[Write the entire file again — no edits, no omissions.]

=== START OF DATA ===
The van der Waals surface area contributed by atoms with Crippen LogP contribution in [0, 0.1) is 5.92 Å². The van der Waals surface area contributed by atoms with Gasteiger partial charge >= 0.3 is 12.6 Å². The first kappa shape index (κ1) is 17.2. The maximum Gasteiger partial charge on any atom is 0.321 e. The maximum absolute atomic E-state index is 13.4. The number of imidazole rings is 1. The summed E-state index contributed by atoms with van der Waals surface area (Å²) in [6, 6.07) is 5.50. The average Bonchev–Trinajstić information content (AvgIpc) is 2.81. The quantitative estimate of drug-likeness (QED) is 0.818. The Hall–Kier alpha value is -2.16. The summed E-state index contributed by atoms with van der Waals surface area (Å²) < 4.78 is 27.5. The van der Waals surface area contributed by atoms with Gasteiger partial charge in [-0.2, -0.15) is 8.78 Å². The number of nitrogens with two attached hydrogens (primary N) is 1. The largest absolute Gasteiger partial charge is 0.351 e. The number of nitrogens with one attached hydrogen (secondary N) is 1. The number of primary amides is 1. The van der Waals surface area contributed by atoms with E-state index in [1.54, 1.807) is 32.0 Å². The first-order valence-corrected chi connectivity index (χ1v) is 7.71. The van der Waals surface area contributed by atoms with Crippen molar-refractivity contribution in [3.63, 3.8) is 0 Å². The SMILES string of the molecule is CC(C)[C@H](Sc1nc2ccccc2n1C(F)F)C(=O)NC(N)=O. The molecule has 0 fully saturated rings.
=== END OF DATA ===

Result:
The van der Waals surface area contributed by atoms with Crippen LogP contribution in [0, 0.1) is 5.92 Å². The van der Waals surface area contributed by atoms with Gasteiger partial charge >= 0.3 is 12.6 Å². The first kappa shape index (κ1) is 17.2. The maximum Gasteiger partial charge on any atom is 0.321 e. The maximum absolute atomic E-state index is 13.4. The number of imidazole rings is 1. The summed E-state index contributed by atoms with van der Waals surface area (Å²) in [6, 6.07) is 5.50. The average Bonchev–Trinajstić information content (AvgIpc) is 2.81. The quantitative estimate of drug-likeness (QED) is 0.818. The Hall–Kier alpha value is -2.16. The summed E-state index contributed by atoms with van der Waals surface area (Å²) < 4.78 is 27.5. The van der Waals surface area contributed by atoms with Gasteiger partial charge in [-0.2, -0.15) is 8.78 Å². The number of nitrogens with two attached hydrogens (primary N) is 1. The largest absolute Gasteiger partial charge is 0.351 e. The number of nitrogens with one attached hydrogen (secondary N) is 1. The number of primary amides is 1. The van der Waals surface area contributed by atoms with E-state index in [1.54, 1.807) is 32.0 Å². The first-order valence-corrected chi connectivity index (χ1v) is 7.71. The van der Waals surface area contributed by atoms with Crippen molar-refractivity contribution in [3.63, 3.8) is 0 Å². The SMILES string of the molecule is CC(C)[C@H](Sc1nc2ccccc2n1C(F)F)C(=O)NC(N)=O. The molecule has 0 fully saturated rings.